Also of note is that cats have co-evolved a bacterium that lives in their saliva and helps cause small animals go into shock upon being bit. This is why cat-bites go necrotic and get infected so easily. If a cat bites you, wash it out *immediately*.

    So yeah- if there is a kitty-luv bacterium, I was probably infected as an infant when my parents cat sat on my head.

  • michael vassar

    I share Silus’s suspicion actually. May not be true, but too entertaining to discard in any event and seems to really fit some facts.

  • I third the genius of Silus post, regardless of its veracity as applies to humans. Like Greg Bears’ excellent novel Vitals foretells, it would be especially amusing if the flow and ebb of most human preferences (or even ideas and philosophies) were shown to be reducible to various bacterial or other infections.

  • Alan

    “Cynics say that when choosing associates we pretend to care about many things, but we mainly care about loyalty.”

    Interesting choice of word. Our word “cynic” comes from the same etymological root as that for dog, in Latin, canis familiaris. I think the original idea was that cynics (unlike in our current understanding) simply defied social convention and lived unstructured lives, much the way packs of dogs did. The loyalty aspect of some members of canis familiaris may be due to a long history of coevolution with humans.

    We do use the term “dog” in a pejorative manner, such as in saying that a project “turned into a dog,” or “he refers only his dog cases,” or “this place is going to the dogs,” or “I wouldn’t feed that to my dog.” We also use a simile “sick as a dog,” and “working like a dog.” Some less than flattering categorical statements take the form of “all X are dogs.”

    We don’t seem to have as many pejorative phrases pertaining to cats, because I posit, we’re not as emotionally engaged with them as with canines. We can refer to certain behavior as “catty,” or “getting in a cat fight,” but aside from that, nothing much comes readily to mind. On balance, based on our language, I think we have much more Could it be that the behavior of dogs and our coevolution with them cause us to feel more sympathy with dogs, which allows us to be both more judgmental of them as well as to extoll the anthopomorphic virtue of loyalty?

  • Phil

    Why would that be cynical, that we love people (and animals) who love us back? Isn’t that just human nature?

    I don’t understand why this finding is at all significant, that we prefer to associate with those who have an emotional bond with us.

  • Andy Wood

    I agree with Phil. Contrast a work environment where your colleagues are your friends, with one where you’re obliged to interact from behind a guarded veneer of professionalism. Provided lives aren’t at stake, it’s difficult for me to imagine any work-related aims that I’d rather have served than the aim of enjoying my time there.

  • Andy,
    Are you by any chance the Andy Wood of the Harvard Law School/Berman Center’s Global Power Strategy Society (or something like that)? If so, I enjoyed the speech you gave at Google (via youtube).

  • Cats from some breeds get very attached to individual people. Siamese cats, for example, are known for this. It would be interesting to see if those breeds get more care than others.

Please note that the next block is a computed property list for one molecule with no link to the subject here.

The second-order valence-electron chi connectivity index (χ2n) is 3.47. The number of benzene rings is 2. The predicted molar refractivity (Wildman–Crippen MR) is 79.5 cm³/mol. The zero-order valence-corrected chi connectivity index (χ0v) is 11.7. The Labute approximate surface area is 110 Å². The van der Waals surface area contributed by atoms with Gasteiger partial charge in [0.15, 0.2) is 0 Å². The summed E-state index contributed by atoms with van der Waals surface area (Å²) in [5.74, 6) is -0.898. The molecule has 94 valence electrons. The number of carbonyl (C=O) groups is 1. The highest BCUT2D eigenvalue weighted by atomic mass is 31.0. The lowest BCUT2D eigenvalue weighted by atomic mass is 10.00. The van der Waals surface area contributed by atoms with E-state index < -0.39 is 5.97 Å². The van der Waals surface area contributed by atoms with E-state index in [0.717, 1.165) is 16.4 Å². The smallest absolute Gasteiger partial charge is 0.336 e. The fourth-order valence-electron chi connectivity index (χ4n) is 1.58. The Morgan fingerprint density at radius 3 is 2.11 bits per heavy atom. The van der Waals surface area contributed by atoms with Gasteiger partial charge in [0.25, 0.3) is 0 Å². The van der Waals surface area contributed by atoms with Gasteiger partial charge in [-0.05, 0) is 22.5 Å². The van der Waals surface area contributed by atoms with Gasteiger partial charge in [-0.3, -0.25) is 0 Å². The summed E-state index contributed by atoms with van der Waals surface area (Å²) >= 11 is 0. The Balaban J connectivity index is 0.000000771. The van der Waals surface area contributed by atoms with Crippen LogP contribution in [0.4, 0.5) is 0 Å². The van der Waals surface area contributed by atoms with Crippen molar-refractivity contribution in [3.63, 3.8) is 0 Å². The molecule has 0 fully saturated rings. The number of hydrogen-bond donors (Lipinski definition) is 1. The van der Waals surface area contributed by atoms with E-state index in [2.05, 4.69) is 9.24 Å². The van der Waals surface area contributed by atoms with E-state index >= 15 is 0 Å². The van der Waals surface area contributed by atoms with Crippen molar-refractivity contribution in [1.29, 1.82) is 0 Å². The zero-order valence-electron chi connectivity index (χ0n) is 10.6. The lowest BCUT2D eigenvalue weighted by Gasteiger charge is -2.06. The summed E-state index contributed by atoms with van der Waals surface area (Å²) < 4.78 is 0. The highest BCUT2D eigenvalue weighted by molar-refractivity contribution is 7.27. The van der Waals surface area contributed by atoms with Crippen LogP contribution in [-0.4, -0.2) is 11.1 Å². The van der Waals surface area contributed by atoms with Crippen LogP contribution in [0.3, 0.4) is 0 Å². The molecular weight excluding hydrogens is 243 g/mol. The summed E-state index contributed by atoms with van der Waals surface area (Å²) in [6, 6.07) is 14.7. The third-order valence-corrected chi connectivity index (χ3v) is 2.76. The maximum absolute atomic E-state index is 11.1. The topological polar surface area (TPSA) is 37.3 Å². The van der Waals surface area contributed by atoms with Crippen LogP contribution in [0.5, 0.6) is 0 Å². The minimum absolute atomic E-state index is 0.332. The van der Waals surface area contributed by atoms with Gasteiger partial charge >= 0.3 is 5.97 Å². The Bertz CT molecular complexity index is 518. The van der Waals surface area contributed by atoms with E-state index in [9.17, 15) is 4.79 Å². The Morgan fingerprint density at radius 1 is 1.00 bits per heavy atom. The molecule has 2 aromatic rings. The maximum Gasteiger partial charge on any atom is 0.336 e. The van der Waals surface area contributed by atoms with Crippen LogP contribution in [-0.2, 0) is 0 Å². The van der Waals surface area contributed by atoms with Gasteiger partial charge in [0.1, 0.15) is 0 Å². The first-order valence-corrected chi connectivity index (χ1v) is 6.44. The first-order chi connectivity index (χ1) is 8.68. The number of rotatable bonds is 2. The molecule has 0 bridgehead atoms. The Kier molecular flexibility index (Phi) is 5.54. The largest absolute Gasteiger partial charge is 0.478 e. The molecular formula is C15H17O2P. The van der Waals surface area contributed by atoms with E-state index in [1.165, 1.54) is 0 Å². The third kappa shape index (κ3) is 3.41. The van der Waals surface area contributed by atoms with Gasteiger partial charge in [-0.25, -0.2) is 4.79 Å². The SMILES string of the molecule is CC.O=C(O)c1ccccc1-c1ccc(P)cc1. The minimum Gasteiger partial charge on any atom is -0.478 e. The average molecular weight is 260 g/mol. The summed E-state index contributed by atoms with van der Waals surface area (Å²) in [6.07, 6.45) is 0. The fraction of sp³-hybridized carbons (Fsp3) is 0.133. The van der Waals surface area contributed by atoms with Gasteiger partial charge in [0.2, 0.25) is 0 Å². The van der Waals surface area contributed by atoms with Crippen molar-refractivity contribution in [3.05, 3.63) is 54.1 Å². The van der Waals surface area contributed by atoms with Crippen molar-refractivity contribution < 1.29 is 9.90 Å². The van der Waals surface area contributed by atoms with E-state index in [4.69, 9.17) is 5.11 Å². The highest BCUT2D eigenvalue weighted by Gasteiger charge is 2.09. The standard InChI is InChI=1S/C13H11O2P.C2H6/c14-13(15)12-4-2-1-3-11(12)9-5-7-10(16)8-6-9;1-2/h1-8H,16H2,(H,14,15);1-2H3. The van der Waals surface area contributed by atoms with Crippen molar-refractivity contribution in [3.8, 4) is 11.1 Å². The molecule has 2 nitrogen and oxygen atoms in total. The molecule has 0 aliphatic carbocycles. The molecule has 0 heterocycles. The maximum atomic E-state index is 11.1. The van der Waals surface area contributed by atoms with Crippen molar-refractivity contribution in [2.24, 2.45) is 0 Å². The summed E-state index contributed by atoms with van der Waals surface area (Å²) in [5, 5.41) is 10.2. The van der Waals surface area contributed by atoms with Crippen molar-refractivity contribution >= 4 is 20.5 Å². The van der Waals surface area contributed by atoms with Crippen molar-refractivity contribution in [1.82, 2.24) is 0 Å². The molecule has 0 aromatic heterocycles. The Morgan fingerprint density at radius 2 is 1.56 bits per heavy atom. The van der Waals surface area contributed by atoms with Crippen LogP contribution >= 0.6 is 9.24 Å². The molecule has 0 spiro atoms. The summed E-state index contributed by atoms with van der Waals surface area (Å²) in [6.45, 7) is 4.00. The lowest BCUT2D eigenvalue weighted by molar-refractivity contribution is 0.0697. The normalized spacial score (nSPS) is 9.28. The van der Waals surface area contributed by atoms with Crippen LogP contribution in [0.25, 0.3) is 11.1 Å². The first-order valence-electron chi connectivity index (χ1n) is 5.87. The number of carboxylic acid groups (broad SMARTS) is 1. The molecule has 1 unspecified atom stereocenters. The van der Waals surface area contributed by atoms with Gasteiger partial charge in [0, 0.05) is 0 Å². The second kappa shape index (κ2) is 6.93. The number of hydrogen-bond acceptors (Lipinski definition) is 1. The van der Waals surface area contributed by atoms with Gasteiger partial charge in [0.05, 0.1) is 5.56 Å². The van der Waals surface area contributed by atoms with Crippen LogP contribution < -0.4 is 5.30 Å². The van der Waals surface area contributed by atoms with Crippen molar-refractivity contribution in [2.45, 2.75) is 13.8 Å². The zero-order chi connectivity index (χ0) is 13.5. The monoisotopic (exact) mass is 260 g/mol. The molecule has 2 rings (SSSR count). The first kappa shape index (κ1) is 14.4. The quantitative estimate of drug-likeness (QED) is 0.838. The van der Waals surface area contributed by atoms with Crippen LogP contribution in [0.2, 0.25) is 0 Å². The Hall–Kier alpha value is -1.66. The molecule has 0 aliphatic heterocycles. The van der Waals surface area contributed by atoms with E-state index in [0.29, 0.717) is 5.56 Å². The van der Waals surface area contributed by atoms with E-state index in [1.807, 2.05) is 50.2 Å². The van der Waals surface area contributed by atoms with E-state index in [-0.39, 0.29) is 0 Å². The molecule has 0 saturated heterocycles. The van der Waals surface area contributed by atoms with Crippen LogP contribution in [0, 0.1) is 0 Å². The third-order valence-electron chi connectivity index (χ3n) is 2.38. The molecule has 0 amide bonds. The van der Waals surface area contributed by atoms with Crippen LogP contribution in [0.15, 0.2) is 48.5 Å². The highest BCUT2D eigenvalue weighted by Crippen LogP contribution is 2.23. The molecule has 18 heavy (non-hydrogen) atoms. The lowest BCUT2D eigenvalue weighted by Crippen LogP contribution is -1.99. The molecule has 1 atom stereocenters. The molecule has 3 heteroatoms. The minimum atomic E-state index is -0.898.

• @Alan

    I was always taught that the Cynics were called “kune” or “kunikos” – the dog or dog-like philosophers – out of contempt for their views, which were then considered impious, and their shameless behavior, which was always considered rude. The Cynics didn’t just have an unconventional lifestyle, they intentionally set out to shock and offend, as I was taught.

    Diogenes of Sinope for example actually is said to have barked at those he disagreed with to mock them. Not very OB.

    However, some have argued that the “dog” may also derive from a place name, a place where they were known to congregate and teach: http://www.iep.utm.edu/c/cynics.htm#H1

  • I think part of the situation is that cats are just more independent. Most people I know with a cat let them roam a fair distance away from the house, in some cases all day long – I know a relative’s cat who sometimes slept outside. Dogs tend to stay more inside or in the yard, either on a leash or just by their own will. That’d make them less likely to lose, and I think it’d also be easier for the owner to notice if the dog is sick than for a cat. Dogs stay closer.

  • curtadams

    Could be a lot of things besides loyalty – that’s hardly the only difference between dogs and cats. If I had to pick a single cause, I’d pick sociability over loyalty.

  • I was half-joking about Toxo (thanks for the name, Z. M.). However, it is something to think about in understanding why people today love cats. Whatever the true effect, it does result in mice at least not running away from cats, and given that it comes from cats, can be considered a positive adaptation.

    Given that most Americans have Toxo, and love cats, it’s not much of a leap to suggest that the Toxo is one of the things causing so many to love cats. Think about it.

    And the name’s Silas, not Silus, but the pronunciation is the same either way I guess. Long live the schwa! 😛

  • Erich

    Wouldn’t loyalty be one of the driving interests towards building a friendly AI?

  • Jason Malloy

    I would actually guess this has more to do with size bias. That is people generally value larger animals over smaller animals, which is apparent from the endangered and extinct animals which get the most attention and sympathy.

    I would be interested in seeing the statistics for large dog breeds vs. small dog breeds. Do small dog stats look more like cats?

  • Quid pro quo. That is it.